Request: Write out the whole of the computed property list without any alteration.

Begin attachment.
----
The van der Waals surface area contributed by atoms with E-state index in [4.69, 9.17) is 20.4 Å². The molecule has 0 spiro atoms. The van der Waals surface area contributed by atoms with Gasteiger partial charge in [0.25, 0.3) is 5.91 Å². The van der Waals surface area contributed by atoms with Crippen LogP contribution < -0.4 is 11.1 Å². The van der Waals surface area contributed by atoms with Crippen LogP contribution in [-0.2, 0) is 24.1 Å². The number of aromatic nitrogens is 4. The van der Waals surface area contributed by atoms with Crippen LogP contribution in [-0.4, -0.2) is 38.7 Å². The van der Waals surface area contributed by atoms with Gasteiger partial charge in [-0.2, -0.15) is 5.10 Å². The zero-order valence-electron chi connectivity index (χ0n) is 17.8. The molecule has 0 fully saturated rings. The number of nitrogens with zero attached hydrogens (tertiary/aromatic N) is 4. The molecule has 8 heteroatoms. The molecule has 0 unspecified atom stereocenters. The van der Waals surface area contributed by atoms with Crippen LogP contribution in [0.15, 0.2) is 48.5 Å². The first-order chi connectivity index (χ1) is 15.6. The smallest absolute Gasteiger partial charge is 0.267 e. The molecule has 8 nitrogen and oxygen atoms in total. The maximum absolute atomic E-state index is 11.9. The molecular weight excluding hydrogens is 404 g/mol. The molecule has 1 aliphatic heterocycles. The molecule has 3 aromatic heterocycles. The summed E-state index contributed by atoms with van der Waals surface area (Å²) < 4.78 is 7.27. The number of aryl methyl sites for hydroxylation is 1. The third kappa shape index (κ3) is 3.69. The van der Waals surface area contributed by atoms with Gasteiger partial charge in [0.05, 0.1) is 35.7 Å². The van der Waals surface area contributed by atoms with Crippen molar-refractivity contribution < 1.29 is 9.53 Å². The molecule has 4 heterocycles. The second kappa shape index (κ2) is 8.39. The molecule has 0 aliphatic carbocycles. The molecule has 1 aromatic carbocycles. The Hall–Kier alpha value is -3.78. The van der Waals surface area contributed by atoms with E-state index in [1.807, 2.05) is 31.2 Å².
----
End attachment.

The van der Waals surface area contributed by atoms with E-state index in [4.69, 9.17) is 20.4 Å². The molecule has 0 spiro atoms. The van der Waals surface area contributed by atoms with Gasteiger partial charge in [0.25, 0.3) is 5.91 Å². The van der Waals surface area contributed by atoms with Crippen LogP contribution < -0.4 is 11.1 Å². The van der Waals surface area contributed by atoms with Crippen LogP contribution in [-0.2, 0) is 24.1 Å². The number of aromatic nitrogens is 4. The van der Waals surface area contributed by atoms with Crippen LogP contribution in [-0.4, -0.2) is 38.7 Å². The van der Waals surface area contributed by atoms with Gasteiger partial charge in [-0.2, -0.15) is 5.10 Å². The zero-order valence-electron chi connectivity index (χ0n) is 17.8. The molecule has 0 fully saturated rings. The number of nitrogens with zero attached hydrogens (tertiary/aromatic N) is 4. The molecule has 8 heteroatoms. The molecule has 0 unspecified atom stereocenters. The van der Waals surface area contributed by atoms with Crippen LogP contribution in [0.15, 0.2) is 48.5 Å². The first-order chi connectivity index (χ1) is 15.6. The smallest absolute Gasteiger partial charge is 0.267 e. The molecule has 8 nitrogen and oxygen atoms in total. The maximum absolute atomic E-state index is 11.9. The molecular weight excluding hydrogens is 404 g/mol. The molecule has 1 aliphatic heterocycles. The molecule has 3 aromatic heterocycles. The summed E-state index contributed by atoms with van der Waals surface area (Å²) < 4.78 is 7.27. The number of aryl methyl sites for hydroxylation is 1. The third kappa shape index (κ3) is 3.69. The van der Waals surface area contributed by atoms with Gasteiger partial charge in [0.05, 0.1) is 35.7 Å². The van der Waals surface area contributed by atoms with Crippen molar-refractivity contribution < 1.29 is 9.53 Å². The molecule has 4 heterocycles. The second kappa shape index (κ2) is 8.39. The molecule has 0 aliphatic carbocycles. The molecule has 1 aromatic carbocycles. The Hall–Kier alpha value is -3.78. The van der Waals surface area contributed by atoms with E-state index in [1.807, 2.05) is 31.2 Å².